Air4 Repair Kit
Two weeks to your Spring trip you find your dry suit is more of a splash proof onesie with a bulky zipper. Other than being mad at yourself for procrastinating with the gear check you are also stuck with a difficult decision; are you going to send it for a repair risking that you will not have a suit at all or buy a new one?
Seeing this too often and being there ourselves we put our thinking hats on and thought of a better way. We figured out how to prolong the life of a perfectly good suit, cut the repair cost to zero, change the two-way shipping to no shipping, and reduce the wait time to no time at all.
The solution is easy to use and it is included with all our dry gear. A repair kit is our way to think sustainably.*
How to repair your dry gear yourself?
*Humans are comfortable by nature. After all, it is the pursuit of comfort that drives us to innovate. Sustainability is a conscious effort to think selflessly. It does not come to mind naturally (no pun intended). And without adoption, a solution is just a theory. That is we can argue that the most effective environmentally conscious solutions are those where sustainability is a side effect to increased convenience.
Air4 Repair Kit includes:
Repair Patches and Parchment (baking) Paper
List of things you will need to find at home:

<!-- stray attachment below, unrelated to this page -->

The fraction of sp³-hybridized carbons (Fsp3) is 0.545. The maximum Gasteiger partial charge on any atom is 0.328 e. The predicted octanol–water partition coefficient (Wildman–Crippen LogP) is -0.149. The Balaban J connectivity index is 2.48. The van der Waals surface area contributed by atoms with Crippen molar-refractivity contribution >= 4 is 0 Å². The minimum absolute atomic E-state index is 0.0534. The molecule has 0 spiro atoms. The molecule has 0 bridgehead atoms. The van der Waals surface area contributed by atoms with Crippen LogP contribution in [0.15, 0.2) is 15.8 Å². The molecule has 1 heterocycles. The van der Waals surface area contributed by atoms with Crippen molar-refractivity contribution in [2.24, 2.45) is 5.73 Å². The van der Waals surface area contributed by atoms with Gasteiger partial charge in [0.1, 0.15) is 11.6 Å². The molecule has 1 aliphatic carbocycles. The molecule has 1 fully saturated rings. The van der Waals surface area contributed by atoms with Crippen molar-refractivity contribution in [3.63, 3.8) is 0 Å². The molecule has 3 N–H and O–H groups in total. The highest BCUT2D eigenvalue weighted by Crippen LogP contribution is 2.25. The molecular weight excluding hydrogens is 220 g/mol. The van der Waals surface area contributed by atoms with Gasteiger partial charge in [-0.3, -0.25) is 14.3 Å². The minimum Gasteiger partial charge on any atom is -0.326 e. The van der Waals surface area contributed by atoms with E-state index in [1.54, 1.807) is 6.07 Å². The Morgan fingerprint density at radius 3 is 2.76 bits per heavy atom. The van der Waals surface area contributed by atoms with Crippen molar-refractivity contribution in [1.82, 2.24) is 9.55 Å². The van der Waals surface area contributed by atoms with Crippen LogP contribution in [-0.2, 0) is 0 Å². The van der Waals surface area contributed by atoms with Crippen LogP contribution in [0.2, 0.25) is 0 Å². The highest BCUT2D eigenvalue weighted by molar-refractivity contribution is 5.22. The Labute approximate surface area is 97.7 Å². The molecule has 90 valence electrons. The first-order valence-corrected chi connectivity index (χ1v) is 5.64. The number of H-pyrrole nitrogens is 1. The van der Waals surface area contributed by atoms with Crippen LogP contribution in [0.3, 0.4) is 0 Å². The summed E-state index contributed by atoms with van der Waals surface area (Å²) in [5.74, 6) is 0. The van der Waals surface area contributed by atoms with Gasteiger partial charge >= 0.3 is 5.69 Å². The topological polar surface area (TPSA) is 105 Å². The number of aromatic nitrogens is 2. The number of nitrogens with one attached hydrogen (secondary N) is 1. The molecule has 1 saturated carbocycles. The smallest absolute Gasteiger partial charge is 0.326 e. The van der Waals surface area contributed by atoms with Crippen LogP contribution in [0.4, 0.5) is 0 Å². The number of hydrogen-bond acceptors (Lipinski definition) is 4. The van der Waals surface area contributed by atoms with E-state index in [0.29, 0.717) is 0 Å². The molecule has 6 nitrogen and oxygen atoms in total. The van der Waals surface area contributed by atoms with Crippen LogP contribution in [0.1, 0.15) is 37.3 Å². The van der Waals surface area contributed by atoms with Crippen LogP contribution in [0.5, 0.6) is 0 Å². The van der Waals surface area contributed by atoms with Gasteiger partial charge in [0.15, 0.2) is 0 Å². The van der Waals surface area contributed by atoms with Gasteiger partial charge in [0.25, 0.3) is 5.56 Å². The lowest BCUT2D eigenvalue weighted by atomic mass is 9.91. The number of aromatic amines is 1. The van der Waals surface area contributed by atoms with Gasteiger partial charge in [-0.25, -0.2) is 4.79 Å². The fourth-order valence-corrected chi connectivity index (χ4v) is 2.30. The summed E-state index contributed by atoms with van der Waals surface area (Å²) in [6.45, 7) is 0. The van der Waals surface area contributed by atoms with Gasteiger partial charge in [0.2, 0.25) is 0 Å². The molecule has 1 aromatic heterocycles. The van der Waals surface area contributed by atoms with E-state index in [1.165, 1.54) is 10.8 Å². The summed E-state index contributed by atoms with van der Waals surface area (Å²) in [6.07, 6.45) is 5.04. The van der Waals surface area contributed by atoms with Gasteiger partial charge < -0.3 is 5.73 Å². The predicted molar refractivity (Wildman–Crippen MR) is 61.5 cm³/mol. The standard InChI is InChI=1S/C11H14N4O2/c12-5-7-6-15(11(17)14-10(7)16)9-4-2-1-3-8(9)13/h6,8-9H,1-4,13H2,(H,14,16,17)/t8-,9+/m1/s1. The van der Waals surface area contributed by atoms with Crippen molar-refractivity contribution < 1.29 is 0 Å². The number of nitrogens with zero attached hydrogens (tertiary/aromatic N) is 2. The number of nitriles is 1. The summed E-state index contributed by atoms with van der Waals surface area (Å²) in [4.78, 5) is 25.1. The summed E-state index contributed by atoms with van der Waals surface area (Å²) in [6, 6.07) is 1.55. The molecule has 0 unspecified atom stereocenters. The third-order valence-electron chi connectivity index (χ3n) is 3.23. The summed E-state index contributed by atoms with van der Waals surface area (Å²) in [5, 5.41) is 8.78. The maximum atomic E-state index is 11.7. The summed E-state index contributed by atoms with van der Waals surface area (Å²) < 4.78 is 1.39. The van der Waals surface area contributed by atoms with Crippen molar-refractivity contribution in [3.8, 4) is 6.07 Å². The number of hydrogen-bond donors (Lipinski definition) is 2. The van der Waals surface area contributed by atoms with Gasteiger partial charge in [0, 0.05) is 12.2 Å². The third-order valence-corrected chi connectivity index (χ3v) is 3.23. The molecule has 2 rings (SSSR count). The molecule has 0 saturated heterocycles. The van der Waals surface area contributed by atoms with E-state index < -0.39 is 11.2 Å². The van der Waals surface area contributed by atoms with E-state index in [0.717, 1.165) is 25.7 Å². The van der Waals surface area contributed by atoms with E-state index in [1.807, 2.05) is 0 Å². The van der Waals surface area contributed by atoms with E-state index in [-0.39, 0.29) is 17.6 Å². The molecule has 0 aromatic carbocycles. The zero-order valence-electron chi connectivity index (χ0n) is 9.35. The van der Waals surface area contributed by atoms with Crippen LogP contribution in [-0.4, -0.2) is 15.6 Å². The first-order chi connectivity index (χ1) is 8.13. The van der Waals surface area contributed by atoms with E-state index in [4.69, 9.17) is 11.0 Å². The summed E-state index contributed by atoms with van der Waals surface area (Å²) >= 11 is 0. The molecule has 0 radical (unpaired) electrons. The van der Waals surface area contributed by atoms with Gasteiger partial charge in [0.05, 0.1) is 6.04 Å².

Iron (ideally with temperature regulator)
Smooth ideally synthetic cloth to soften the surface
Peace of Cardboard
Repair - step by step:
|1. If the puncture is bigger you will want to patch the outer surface of the material first. Note: The outer surface of the patch will match your dry gear.|
|2. You can adjust the area of the patch with scissors. Avoid creating sharp corners and make sure the entire hole is covered with minimum of 2 cm overlay in all directions.|
|3. Place a barrier between the material you are repairing and the one that lays under. Cardboard is a good material to use. Make sure both layers of the material lay flat in the area you are repairing.|
|4. Peal off the paper from the patch and then apply the sticky side onto the hole.|
|5. Place the parchment paper over the patch to prevent melting the membrane.|
|6. If your iron has a temperature control, set up the heat to 160°C.|
|7. Apply pressure and move the iron over the entire surface of the patch. Do not keep the iron in one place for more than 4 sec. It is better to go over a single spot multiple times rather than staying on it for too long.|
|8. If possible cool down the surface rapidly. This will allow the glue to stick better. You can repeat the whole process multiple times until the patch is firmly attached.|
|(Note: if you cannot control the surface temperature on your iron be extra careful about not going over the time limit, move the iron around more frequently and repeat the process of heating and cooling multiple times)|
|9. Then turn you dry gear inside out and fix the hole from the inside.|
|10. Place cardboard between the two layers again and make sure the material lays flat.|
|11. Select the most appropriate size from the available patches. You can also adjust the size of each patch with scissors. Again, avoid sharp corners - those tend to peal off.|
|12. Place the patch on the hole with the lighter side facing down.|
13. Cover the patch with parchment paper. Repeat steps #7 and #8.
|14. Your gear is fixed and you are ready to go!|
Let us know how did the self repair go!